Scouting Dry Bean Diseases
June 19, 2006
Some points to consider in scouting and managing dry bean diseases:
" Seed treatments will help protect the plant from root rots during germination and early growth, but generally do not offer protection against foliar diseases.
" Using bin-run/saved seed may increase your risk of seed-borne diseases, and may leave a crop more vulnerable to key diseases such as anthracnose. Be extra vigilant about scouting for diseases during the growing season when planting bin-run seed.
" Avoid cultivating plants when wet. This helps prevent spread of pathogens, especially bacterial pathogens and anthracnose.
" Foliar fungicides labeled for use in dry beans are preventative, used as protectants to prevent sporulation, before the disease shows up. Labeled preventative products include Strobilurin fungicides (ie Quadris, Headline) and chlorothalonil fungicides (Bravo, Echo). Preventative fungicides work differently than curative fungicides which can be applied immediately after the disease is detected in the area. Preventative fungicides help protect against infection but do not cure established infections. They should be used to prevent infection or at the first sign of disease to prevent additional infections.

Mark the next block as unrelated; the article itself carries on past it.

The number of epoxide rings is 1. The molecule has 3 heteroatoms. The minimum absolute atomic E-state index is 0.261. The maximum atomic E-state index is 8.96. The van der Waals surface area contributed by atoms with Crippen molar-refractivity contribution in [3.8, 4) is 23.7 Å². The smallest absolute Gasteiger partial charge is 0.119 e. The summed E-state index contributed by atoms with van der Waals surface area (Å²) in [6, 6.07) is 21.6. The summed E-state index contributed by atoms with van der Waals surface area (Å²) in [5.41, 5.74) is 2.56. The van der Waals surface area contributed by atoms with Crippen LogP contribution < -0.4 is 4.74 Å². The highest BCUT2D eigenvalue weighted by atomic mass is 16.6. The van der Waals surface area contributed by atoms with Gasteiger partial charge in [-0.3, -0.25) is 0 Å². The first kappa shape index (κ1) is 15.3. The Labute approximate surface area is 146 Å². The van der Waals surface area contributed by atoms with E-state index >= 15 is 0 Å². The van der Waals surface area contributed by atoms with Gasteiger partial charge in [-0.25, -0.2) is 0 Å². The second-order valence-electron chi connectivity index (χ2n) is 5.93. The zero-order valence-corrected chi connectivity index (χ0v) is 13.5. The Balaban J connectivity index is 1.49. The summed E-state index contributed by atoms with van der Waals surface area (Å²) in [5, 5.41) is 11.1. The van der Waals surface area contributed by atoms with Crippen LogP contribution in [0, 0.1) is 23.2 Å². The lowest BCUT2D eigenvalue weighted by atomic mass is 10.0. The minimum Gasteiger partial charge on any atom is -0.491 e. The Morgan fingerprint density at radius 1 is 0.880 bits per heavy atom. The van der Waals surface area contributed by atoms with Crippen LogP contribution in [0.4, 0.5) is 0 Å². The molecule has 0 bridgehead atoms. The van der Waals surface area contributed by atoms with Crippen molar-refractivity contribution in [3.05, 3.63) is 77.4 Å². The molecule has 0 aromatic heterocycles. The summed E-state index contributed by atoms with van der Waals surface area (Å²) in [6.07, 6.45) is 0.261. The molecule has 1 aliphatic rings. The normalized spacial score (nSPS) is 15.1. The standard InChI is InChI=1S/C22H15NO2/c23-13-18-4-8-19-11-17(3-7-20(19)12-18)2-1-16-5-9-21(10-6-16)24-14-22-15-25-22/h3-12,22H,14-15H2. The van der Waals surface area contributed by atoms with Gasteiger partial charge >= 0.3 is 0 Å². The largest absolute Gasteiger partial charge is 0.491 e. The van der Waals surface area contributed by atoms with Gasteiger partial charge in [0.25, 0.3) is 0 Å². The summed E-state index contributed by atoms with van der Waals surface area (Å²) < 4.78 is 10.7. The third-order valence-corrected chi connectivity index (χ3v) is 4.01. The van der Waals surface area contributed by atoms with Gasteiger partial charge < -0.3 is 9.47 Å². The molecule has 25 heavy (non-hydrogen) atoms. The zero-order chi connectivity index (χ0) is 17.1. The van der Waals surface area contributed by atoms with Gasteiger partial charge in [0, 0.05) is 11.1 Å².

North Dakota State University Extension 2006 Field Crop Fungicide Guide online: www.ext.nodak.edu/extpubs/plantsci/pests/pp622w.htm - scroll down to dry bean product information.
White Mold Apothecia White Mold
Rust Asian Soybean Rust
Anthracnose on pods Anthracnose on Leaf